Alexis Rockman: Manifest Destiny
For centuries, artists have been inspired by natural beauty as it exists and as it might someday exist in a utopian future. But they have also addressed issues of environmental devastation and produced images of the end of the world. The artist Alexis Rockman explores these topics simultaneously in his monumental painting Manifest Destiny. Here we see an apocalyptic vision of Brooklyn approximately three thousand years in the future. Drawing on scientific research, Rockman learned that in that distant time, much of the borough will most likely be submerged, as a result of global warming (the worldwide climate changes, brought about by human activity, that threaten to melt large portions of the polar ice caps and mountain glaciers). But within that underwater universe, he shows, many species will continue to develop and thrive.
Since childhood, Rockman has been fascinated by zoology and botany, inspired by the interests of his mother, an archaeologist. Growing up in New York, he spent endless hours exploring the dioramas at the American Museum of Natural History. Rockman has maintained this early interest and has consistently addressed it in his paintings, creating visionary landscapes.
With Manifest Destiny, he focuses on the issue of global warming in particular, warning of the danger it poses. The painting offers a visual prediction: the future of biodiversity will be limited to those species able to survive in an environment dominated by human culture’s destructive effects on the planet. Rockman confronts us with what we fear and challenges us to acknowledge our complicity in the transformation of the ecosystem. His visual references are grounded in science and intimate observation, but they also draw upon time-honored influences, such as the Hudson River School painting tradition.
To produce Manifest Destiny, Rockman collaborated with the architect Diane Lewis, whose expertise concerning man-made structures complemented the artist’s zoological and art historical study. Lewis used current and historical architectural trends to project what Brooklyn’s built environment might look like in three thousand years.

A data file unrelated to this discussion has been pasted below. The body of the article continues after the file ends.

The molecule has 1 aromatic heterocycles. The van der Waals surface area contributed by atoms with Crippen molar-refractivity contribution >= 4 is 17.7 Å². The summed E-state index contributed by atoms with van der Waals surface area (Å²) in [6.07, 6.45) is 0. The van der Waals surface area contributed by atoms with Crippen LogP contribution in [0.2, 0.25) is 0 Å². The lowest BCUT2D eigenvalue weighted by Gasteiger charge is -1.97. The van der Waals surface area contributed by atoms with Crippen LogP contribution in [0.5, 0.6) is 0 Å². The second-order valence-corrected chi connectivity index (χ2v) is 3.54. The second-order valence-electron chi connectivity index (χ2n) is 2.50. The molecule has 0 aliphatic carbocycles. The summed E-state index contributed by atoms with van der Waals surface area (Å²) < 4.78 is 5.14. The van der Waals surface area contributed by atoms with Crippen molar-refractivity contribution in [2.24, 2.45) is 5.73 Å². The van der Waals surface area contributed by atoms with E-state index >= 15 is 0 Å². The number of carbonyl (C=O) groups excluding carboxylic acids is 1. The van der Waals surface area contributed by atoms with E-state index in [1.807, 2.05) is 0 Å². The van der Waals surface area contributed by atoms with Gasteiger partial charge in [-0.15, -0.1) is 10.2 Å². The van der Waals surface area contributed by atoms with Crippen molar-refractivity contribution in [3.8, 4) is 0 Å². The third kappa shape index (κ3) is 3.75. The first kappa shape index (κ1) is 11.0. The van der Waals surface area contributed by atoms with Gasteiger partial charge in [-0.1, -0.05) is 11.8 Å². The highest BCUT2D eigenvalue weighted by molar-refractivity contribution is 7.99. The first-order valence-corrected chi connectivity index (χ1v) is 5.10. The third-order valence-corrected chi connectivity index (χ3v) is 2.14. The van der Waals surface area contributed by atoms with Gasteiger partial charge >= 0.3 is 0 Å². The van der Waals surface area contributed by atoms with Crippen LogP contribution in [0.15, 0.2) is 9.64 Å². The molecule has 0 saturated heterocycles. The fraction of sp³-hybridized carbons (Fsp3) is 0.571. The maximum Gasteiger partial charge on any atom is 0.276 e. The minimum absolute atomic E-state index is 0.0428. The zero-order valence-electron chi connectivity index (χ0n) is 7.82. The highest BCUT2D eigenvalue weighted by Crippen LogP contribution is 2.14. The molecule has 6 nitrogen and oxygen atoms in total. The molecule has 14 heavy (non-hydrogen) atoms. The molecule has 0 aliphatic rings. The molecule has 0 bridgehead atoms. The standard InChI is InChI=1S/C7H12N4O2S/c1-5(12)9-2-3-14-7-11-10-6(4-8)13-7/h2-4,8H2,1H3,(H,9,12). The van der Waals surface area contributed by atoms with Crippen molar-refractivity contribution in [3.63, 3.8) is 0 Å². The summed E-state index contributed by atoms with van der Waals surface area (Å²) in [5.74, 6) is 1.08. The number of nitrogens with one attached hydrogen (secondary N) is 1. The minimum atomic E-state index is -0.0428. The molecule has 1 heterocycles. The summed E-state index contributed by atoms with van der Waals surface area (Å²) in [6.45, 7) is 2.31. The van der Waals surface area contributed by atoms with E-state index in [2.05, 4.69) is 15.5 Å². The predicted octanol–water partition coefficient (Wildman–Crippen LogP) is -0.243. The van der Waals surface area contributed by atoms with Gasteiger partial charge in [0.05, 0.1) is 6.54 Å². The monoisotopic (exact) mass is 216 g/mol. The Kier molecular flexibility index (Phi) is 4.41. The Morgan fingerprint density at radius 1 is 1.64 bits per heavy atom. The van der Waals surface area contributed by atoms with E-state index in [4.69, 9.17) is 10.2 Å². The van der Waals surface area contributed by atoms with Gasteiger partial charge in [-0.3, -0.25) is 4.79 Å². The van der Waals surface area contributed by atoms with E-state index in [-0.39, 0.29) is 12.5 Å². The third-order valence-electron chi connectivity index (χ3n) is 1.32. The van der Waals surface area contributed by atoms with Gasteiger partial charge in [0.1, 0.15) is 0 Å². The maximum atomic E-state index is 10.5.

Humans usually imagine a future that includes fantasies of their own culture. These projections, however, almost never take into account the effect of human activity on the plants and animals that share our planet.
My twenty-four-foot painting Manifest Destiny combines genre iconography from such practices as documentary film, nature photography, and science fiction to imagine a Brooklyn, and what lives in it, in the distant future—about three thousand years from now.
In collaboration with members of the scientific community, I focused on the geological future after the effects of global warming. In so doing, I am taking the impossibly abstract notion of global climate change and applying it to familiar territory, to convey the profound effect that humans are having on the environment. Research from ecologists, archaeologists, and paleontologists has informed the evolution of the painting. I also worked with Diane Lewis and Chris Morris, whose knowledge informed the design vision of future cities.
My large-scale painting draws on the model of grand Hudson River School “event” paintings (such as Thomas Cole’s The Course of Empire, Frederic Church’s Heart of the Andes, and various canvases by Albert Bierstadt, such as Brooklyn’s own Storm in the Rocky Mountains, Mt. Rosalie), which were created by artists who traveled the world to see and depict scenes of great botanical and geological variety. Works from that time frequently incorporated natural elements that simultaneously reveal the past, present, and future of a given site.
Manifest Destiny: Architectural Studies
The drawings shown here are by the studio of Diane Lewis Architect. They portray a transformed future city, constructed by the architects. The painting Manifest Destiny is Alexis Rockman’s view of that future cityscape.
The city plan and its perspectival projection were developed from research into the many layers that comprise the urban fabric. Thus the drawings exhibited here investigate many different aspects of the site, including the formative geological and landscape conditions, the early settlements and landings, ideal city plans, the actual urban form, and architectural projects of the present and the future, all leading to the image of the city as it might stand in a post-deluge epoch.
The drawings, which Rockman used as a foundation and a reference in making Manifest Destiny, are shown as companions to the painting, illuminating the collaborative nature of the architectural research.
Studio of Diane Lewis Architects, New York
Concepts, Sketches, and Texts: Diane Lewis
Design, Computer Drawing, and Research: Yael Erel
Assistant Projection: Han Hsi Ho
Perspective: Georg Windeck
Production: Paul Granger